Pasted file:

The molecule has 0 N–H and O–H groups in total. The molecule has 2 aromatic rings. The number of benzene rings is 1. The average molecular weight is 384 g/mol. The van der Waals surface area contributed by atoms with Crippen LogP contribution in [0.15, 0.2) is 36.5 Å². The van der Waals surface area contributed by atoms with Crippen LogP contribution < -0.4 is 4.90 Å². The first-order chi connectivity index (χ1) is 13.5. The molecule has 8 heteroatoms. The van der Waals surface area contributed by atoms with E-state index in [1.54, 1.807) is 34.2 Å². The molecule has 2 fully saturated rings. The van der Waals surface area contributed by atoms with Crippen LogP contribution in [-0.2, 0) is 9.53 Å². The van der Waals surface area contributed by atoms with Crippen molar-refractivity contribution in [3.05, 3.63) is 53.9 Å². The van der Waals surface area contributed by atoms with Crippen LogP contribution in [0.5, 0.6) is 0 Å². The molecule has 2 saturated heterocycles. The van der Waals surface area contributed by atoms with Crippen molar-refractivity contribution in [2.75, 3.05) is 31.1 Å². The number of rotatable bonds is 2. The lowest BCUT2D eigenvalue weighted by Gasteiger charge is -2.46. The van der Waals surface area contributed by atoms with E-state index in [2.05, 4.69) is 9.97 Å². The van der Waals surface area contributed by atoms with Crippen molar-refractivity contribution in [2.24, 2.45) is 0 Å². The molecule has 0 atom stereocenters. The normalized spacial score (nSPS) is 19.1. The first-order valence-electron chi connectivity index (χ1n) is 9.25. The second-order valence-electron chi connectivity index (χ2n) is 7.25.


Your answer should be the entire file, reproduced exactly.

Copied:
The molecule has 0 N–H and O–H groups in total. The molecule has 2 aromatic rings. The number of benzene rings is 1. The average molecular weight is 384 g/mol. The van der Waals surface area contributed by atoms with Crippen LogP contribution in [0.15, 0.2) is 36.5 Å². The van der Waals surface area contributed by atoms with Crippen LogP contribution < -0.4 is 4.90 Å². The first-order chi connectivity index (χ1) is 13.5. The molecule has 8 heteroatoms. The van der Waals surface area contributed by atoms with E-state index in [1.54, 1.807) is 34.2 Å². The molecule has 2 fully saturated rings. The van der Waals surface area contributed by atoms with Crippen LogP contribution in [-0.2, 0) is 9.53 Å². The van der Waals surface area contributed by atoms with Crippen molar-refractivity contribution in [3.05, 3.63) is 53.9 Å². The van der Waals surface area contributed by atoms with Crippen LogP contribution in [0.5, 0.6) is 0 Å². The molecule has 2 saturated heterocycles. The van der Waals surface area contributed by atoms with Crippen molar-refractivity contribution in [2.75, 3.05) is 31.1 Å². The number of rotatable bonds is 2. The lowest BCUT2D eigenvalue weighted by Gasteiger charge is -2.46. The van der Waals surface area contributed by atoms with E-state index in [2.05, 4.69) is 9.97 Å². The van der Waals surface area contributed by atoms with Crippen molar-refractivity contribution in [2.24, 2.45) is 0 Å². The molecule has 0 atom stereocenters. The normalized spacial score (nSPS) is 19.1. The first-order valence-electron chi connectivity index (χ1n) is 9.25. The second-order valence-electron chi connectivity index (χ2n) is 7.25.